How Much Does It Cost To Propose At Your Home Team’s Baseball Game?

It's $209 to pop the question at the Minnesota Twins' Target Field. (Christopher V.)

It’s $209 to pop the question at the Minnesota Twins’ Target Field. (Christopher V.)

Getting your face on the kiss cam? Amateur. Proposing to your loved one via a billboard message for everyone at the game to see? That’s how the pros do it, and it can cost a pretty penny. It’s Opening Day across our baseball-loving land and while spring weather might not be in the air everywhere, love can be — but at what price?

The enterprising folks over at Swimmingly.com have put together a pretty neat infographic (though that word makes my internal organs recoil in on themselves) showing the range of prices offered at all 30 MLB teams’ stadiums — including the handful of parks that don’t allow for such romantic gestures. They’ve probably never been in love before, and for that, I’m truly sorry.

It’ll cost you anywhere from the bargain price of $39 at a Pittsburgh Pirates game all the way up to the grandaddy of marriage packages, at $2,500 for a live video of a proposal at a Los Angeles Dodgers game. Although that might seem like a hefty amount, the proceeds go to charity and many stadiums offer extra perks like a commemorative baseball marked with the date.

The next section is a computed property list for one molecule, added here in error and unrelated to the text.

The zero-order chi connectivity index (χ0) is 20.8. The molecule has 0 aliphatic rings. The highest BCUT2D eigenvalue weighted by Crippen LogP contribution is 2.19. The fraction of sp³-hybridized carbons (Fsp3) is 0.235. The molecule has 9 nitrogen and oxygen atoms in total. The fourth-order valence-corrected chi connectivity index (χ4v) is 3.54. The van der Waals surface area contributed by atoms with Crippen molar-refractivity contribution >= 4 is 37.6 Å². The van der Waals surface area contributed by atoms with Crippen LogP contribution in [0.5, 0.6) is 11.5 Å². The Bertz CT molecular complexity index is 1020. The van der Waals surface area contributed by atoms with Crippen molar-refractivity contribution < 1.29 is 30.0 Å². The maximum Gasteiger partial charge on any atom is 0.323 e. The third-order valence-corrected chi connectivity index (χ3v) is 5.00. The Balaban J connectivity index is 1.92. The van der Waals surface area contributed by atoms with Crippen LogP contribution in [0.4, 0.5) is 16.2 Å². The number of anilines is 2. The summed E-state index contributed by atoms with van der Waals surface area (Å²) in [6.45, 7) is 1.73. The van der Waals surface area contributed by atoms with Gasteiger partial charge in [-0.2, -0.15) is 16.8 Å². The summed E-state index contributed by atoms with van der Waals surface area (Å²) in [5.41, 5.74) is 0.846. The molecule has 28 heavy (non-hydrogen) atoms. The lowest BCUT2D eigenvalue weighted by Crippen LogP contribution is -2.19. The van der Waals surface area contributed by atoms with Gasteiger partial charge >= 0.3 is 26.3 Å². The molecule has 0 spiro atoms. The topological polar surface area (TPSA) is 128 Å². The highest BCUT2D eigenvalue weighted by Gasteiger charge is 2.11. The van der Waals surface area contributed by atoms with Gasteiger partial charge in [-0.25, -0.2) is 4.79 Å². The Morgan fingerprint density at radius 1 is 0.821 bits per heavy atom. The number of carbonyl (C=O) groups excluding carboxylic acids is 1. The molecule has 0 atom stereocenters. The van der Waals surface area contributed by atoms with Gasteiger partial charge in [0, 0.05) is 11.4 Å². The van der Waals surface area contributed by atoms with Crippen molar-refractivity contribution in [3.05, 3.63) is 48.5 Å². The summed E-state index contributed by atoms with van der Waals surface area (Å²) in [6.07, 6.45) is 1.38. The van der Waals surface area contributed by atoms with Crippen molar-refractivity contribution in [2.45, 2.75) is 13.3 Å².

Some packages are quite reasonably priced — like at Miller Park, host to my hometown team, the Milwaukee Brewers — $100 for a single-line message up to 35 characters or your very own full scoreboard message for $250. Basic, gets the message across, done.

Others come with more perks the more you pay — $500 at Marlins Park will get you a message on the scoreboard, a live video, a PA announcement and a dozen red roses delivered by Billy Marlin, the team mascot.

Check out Swimmingly.com for the whole list, and if your team doesn’t offer proposals? Just make one of those big obnoxious signs and flap it incessantly until a cameraman notices you.

You can follow MBQ on Twitter but please don’t propose unless you’re Aaron Rodgers, not that you’re trying to, just saying: @marybethquirk